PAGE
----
Donna had treatment for cancer back in the 1970s and experienced gradual loss of mobility over the past 15 years due to the radiation not being as pinpointed as it should have, plus additional back surgeries and aging caused permanent changes. Her diagnosis was called Post Radiation Plexopathy and she eventually became a paraplegic. She went from using canes, to walkers and scooters, to eventually a power chair.
Her husband, Don, is the primary person who helps her take care of things when she needs assistance. They had time to adjust to the changes as her progression was gradual; however, their life experience has given them a great perspective in speaking into what is needed for increased independence at home and in the community.
Location: Mcgaheysville, Virginia, United States
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Notable quotes from the interview:
I’m a retired school teacher, I’m a home maker, and I’m a mother, a wife, and a grandmother. -Donna
I’m retired, a grandfather, a husband, a caregiver, landscaper, horse groom, civic activist and church activist. -Don
I can go somewhere with a group of people and do something for two or three days in a row all day long, or on trips those types of things. They wear me out, so. I’m limited in how much I can do. -Donna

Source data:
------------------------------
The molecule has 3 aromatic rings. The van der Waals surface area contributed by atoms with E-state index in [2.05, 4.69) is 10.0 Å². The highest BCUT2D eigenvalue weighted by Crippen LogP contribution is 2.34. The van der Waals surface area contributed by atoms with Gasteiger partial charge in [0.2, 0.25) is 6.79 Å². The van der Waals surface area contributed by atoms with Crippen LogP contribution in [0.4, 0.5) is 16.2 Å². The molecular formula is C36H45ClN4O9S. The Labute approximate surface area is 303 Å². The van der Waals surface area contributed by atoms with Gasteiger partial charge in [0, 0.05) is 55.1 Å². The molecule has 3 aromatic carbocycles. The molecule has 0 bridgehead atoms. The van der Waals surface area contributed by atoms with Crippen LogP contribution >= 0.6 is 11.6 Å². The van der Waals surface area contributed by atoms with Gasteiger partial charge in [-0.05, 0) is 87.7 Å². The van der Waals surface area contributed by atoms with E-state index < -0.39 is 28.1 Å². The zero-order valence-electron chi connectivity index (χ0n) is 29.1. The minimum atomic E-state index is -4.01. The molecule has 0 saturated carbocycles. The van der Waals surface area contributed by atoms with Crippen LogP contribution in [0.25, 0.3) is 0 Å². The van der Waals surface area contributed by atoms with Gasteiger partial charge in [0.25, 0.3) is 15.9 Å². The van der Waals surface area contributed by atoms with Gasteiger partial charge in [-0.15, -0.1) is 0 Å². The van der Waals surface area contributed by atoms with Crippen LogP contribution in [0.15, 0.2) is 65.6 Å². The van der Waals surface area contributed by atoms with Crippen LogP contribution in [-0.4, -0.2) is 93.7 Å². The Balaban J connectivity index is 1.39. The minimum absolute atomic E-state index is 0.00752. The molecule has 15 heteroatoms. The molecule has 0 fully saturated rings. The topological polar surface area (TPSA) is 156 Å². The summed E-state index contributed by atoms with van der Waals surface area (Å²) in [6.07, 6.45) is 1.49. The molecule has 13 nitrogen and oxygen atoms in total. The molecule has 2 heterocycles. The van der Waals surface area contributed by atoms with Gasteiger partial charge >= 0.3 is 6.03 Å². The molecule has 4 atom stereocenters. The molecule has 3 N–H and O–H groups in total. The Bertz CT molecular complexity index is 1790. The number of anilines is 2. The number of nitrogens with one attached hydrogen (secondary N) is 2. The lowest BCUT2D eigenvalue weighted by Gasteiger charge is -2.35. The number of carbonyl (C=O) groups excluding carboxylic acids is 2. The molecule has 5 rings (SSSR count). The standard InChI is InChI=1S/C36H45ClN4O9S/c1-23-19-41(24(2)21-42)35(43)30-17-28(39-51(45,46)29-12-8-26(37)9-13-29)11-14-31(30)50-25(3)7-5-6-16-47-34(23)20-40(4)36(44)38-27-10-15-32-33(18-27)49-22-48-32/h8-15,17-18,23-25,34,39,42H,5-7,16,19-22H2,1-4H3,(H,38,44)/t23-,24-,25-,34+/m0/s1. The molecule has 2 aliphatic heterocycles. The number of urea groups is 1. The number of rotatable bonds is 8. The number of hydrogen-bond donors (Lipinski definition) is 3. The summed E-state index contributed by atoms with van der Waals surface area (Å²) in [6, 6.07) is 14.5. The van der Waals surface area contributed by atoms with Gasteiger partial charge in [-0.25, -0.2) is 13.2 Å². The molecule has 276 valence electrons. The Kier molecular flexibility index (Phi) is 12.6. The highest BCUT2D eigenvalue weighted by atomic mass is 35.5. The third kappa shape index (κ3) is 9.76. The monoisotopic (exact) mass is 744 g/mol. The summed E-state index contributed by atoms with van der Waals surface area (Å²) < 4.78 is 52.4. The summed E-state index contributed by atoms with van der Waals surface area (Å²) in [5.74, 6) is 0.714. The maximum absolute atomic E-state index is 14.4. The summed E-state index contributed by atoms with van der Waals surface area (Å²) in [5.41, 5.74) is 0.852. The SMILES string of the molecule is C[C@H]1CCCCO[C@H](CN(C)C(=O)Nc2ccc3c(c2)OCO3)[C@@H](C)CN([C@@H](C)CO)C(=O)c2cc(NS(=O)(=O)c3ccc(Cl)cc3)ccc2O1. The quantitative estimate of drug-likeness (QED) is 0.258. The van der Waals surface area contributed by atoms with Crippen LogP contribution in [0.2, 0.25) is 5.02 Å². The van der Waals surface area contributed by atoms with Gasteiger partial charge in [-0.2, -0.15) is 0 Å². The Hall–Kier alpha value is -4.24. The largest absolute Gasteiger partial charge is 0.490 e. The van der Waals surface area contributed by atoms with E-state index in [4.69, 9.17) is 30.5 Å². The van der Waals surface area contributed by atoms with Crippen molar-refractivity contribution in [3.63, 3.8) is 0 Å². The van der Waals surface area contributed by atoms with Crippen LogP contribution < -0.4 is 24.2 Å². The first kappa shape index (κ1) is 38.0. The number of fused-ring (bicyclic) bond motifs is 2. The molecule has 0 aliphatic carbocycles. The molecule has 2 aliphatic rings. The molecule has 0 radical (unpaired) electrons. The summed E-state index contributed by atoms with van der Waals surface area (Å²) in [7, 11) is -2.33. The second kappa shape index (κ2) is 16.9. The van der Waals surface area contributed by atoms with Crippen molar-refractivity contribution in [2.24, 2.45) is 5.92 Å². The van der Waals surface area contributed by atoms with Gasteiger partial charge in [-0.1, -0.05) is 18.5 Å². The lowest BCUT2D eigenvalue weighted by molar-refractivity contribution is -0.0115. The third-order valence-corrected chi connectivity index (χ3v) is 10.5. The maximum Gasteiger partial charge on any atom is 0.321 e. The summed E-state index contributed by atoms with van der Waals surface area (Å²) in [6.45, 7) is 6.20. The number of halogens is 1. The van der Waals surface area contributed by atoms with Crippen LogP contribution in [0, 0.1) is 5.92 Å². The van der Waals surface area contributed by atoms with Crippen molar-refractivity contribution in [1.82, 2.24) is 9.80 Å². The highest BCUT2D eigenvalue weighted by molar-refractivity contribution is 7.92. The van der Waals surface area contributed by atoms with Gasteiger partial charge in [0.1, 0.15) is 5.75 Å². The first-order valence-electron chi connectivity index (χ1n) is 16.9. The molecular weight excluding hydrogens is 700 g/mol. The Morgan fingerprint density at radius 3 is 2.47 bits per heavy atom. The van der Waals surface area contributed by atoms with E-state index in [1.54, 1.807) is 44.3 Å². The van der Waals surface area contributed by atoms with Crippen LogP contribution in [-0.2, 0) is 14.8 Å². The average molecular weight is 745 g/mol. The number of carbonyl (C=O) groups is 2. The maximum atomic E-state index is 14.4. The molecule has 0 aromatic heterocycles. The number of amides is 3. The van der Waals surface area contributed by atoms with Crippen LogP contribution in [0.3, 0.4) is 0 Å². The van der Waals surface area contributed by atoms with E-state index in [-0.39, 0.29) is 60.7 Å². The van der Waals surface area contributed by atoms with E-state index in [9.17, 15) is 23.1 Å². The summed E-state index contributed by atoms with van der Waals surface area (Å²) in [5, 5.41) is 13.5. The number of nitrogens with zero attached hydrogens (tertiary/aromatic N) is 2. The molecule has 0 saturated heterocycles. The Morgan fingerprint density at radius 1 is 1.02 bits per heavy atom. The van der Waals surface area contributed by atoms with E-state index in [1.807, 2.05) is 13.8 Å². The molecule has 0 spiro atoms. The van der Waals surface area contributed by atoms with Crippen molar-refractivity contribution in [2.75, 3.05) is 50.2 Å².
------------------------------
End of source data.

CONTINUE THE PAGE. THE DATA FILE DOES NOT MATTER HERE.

It’s just all kinds of obstacles that I’ve run into in public places. I have to be very selective. And you can’t do things you’d like to do in your friend’s homes anymore if you can’t get into their homes. Now, if they have a one step area in the garage or in front, I have a portable ramp we can take and get in, but there again, not everybody has that, so. You can’t do a progressive dinner, because you may not go to all the homes, or wedding shower for somebody, or those types of things are held in private homes. Often means I can’t go. -Donna
Yeah, both of us are very social enjoy friends and family so we’re making an effort to get that done.
Generally speaking we’re fairly aggressive in initiating social things. -Don
We, we did RVing. We had a small recreational vehicle when she initially was still able to use a walker and get around with some help. Motor homes that are very accessible are few and far between, and they’re very expensive, and you can’t rent them. -Don